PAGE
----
Zephaniah 2:3; 3:12-13

Psalms 146:6-7, 8-9, 9-10

First Corinthians 1:26-31

Matthew 5:1-12
Today’s Readings teach us that those who are “persons of disinterest” in the eyes of the world are always of interest to God, and a true source of good and virtue in the world.

In today’s First Reading the Lord tells Israel that if they truly want safety and security, they must seek justice, humility, and his law:

The unjust are destined for destruction by their own iniquity. Justice is about giving each person their due, and making amends when we haven’t. It’s about always seeking to do the right thing without a lot of angst or hand-wringing, even when doing the right thing is hard.
Sometimes doing the right thing seems to put us in the minority. The Lord says today that being the minority is not a problem. If being honest and doing the right thing puts us in the minority, it is a minority the Lord himself shelters.

The “remnant” mentioned in today’s First Reading are those Israelites, that minority, who strive to do the right thing and who’ll be the seed of the new People of God when the Messiah comes.
In today’s Second Reading Paul reminds the Christians of their humble beginnings. They were “persons of disinterest” before the Lord came and made them strong and wise in him:
Our Lord revealed that the Gospel was for everyone, no matter what their background, social standing, wealth, or talents were. That meant salvation and glory were for all.

Paul reminds the Corinthians today that this lofty calling should not go to their head. They have no importance that they did not receive from Our Lord. If there’s any pride to show, it’s to be proud of Our Lord.
Christians are often seen by the worldly as foolish, weak, and uninteresting. Yet these “persons of disinterest” show the power of God through living a holy, simple life that often leaves the worldly envious and questioning their own happiness and choices in life.

In the eyes of the world, and, often in the eyes of these “persons of disinterest” it seems they are giving up something and receiving nothing in return, but in today’s Gospel we see that the beatitudes are promises to those “persons of disinterest” that all their legitimate and noble aspirations will be fulfilled:
Each description of someone “blessed” in our Lord’s estimation is not a description of striving to be interesting, but striving for something nobler and persevering when faced by trials and difficulties.
Living a “blessed” life brings benefits that cannot be obtained in any other way. They are the path to a relationship with God, and Heaven itself.

It’s through our humility and “disinterestedness” that the Lord shines in our lives and in the lives of others.
The television show Person of Interest ran for five seasons on CBS. “Person of Interest” is an expression coined by various intelligence and law enforcement agencies to indicate someone who shows signs of being a potential threat, warranting closer scrutiny, investigation, and surveillance, even though they have not been formally charged with a crime.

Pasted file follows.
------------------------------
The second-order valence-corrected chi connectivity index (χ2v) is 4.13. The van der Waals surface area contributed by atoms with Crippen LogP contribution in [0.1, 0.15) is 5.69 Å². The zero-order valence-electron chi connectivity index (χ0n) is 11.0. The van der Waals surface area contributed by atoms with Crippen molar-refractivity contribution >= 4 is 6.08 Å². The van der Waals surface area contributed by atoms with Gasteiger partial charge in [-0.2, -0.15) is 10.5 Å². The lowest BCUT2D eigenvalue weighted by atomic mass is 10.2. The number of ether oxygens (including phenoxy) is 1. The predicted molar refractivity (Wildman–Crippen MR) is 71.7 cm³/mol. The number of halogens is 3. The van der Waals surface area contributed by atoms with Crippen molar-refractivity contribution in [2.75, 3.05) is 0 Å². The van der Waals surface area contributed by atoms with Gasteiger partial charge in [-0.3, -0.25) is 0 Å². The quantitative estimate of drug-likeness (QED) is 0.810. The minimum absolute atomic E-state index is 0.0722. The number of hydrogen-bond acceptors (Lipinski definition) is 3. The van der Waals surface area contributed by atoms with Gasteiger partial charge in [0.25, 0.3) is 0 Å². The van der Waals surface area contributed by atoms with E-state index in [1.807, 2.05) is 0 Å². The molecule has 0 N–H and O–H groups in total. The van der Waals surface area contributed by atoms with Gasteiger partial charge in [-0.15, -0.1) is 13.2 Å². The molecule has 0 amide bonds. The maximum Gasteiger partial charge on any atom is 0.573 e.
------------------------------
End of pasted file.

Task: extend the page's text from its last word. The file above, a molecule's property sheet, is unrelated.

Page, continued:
In the show, a computer programmer creates an artificial intelligence for the U.S. government that is capable of sifting through all the surveillance data and personal data that is digitally accessible to identify persons who were likely to be terrorists, criminal threats, or victims.

The programmer soon realizes that many threats to people are classified as “irrelevant,” because they didn’t involve something on a large scale. These potential victims and perpetrators were discarded as irrelevant, so the programmer decides to go private and help the “irrelevant” people through a backdoor in the program while the government focused on the “relevant” ones.

Christianity began in the lower classes of Greco-Roman society, and at the beginning, it stayed there, even though the Gospel was preached to all.

The upper echelons of Roman society didn’t pay attention to them when they were just considered, at first, another sect of Judaism. As Christianity spread, not only in the empire, but among the empire’s enemies, the Roman authorities grew concerned, and the first persecutions began. Simply being Christian became a crime.

Christians try to live a Christian life, yet to society, this simple, unassuming life often makes them “persons of interest” and a potential threat to the worldly.

When celebrities and “very important people” receive some acknowledgment or award, they usually try to “thank the little people” who made their great achievements possible. Humility implies not standing out, but that doesn’t mean that we shouldn’t keep an eye peeled for those humble, unassuming people who help us every day, often without any recognition. Something as simple as thanking your waiter or waitress, the person who cleans your office, your teacher, a police officer, soldier, or firefighter can help make up for any ingratitude that they have experienced, ingratitude that often makes their work thankless.

However, in humility we know that whatever they are doing they are not “little”: everyone in the eyes of God is important, and their work, united with their love for him, is cherished. We need to see things the same way. Take stock of the “little people” in your life this week. Thank them, and ask yourself whether your attitude toward them needs to change.